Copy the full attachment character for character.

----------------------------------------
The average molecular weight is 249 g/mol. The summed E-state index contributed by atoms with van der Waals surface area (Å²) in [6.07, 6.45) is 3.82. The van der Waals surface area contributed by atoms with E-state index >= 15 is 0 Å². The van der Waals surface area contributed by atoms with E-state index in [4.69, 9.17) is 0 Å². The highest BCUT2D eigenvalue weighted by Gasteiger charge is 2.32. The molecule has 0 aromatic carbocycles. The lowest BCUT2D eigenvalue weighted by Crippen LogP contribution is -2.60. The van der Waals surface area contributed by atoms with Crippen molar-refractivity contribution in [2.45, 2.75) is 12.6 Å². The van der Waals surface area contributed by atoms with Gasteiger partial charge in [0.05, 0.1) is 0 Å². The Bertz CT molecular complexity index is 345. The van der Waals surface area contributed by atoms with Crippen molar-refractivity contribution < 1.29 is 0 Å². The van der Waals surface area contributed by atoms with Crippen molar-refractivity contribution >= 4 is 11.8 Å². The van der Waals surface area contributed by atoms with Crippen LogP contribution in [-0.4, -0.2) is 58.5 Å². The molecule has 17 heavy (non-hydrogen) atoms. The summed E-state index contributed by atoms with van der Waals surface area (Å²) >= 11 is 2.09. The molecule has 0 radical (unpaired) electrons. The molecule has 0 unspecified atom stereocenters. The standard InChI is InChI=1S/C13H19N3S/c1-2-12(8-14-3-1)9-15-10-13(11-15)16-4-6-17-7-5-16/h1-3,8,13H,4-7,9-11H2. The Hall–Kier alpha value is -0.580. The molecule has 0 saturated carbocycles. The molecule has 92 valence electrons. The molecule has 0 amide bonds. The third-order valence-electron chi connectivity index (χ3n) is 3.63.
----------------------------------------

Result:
The average molecular weight is 249 g/mol. The summed E-state index contributed by atoms with van der Waals surface area (Å²) in [6.07, 6.45) is 3.82. The van der Waals surface area contributed by atoms with E-state index >= 15 is 0 Å². The van der Waals surface area contributed by atoms with E-state index in [4.69, 9.17) is 0 Å². The highest BCUT2D eigenvalue weighted by Gasteiger charge is 2.32. The molecule has 0 aromatic carbocycles. The lowest BCUT2D eigenvalue weighted by Crippen LogP contribution is -2.60. The van der Waals surface area contributed by atoms with Crippen molar-refractivity contribution in [2.45, 2.75) is 12.6 Å². The van der Waals surface area contributed by atoms with Gasteiger partial charge in [0.05, 0.1) is 0 Å². The Bertz CT molecular complexity index is 345. The van der Waals surface area contributed by atoms with Crippen molar-refractivity contribution < 1.29 is 0 Å². The van der Waals surface area contributed by atoms with Crippen molar-refractivity contribution >= 4 is 11.8 Å². The van der Waals surface area contributed by atoms with Crippen LogP contribution in [-0.4, -0.2) is 58.5 Å². The molecule has 17 heavy (non-hydrogen) atoms. The summed E-state index contributed by atoms with van der Waals surface area (Å²) >= 11 is 2.09. The molecule has 0 radical (unpaired) electrons. The molecule has 0 unspecified atom stereocenters. The standard InChI is InChI=1S/C13H19N3S/c1-2-12(8-14-3-1)9-15-10-13(11-15)16-4-6-17-7-5-16/h1-3,8,13H,4-7,9-11H2. The Hall–Kier alpha value is -0.580. The molecule has 0 saturated carbocycles. The molecule has 92 valence electrons. The molecule has 0 amide bonds. The third-order valence-electron chi connectivity index (χ3n) is 3.63.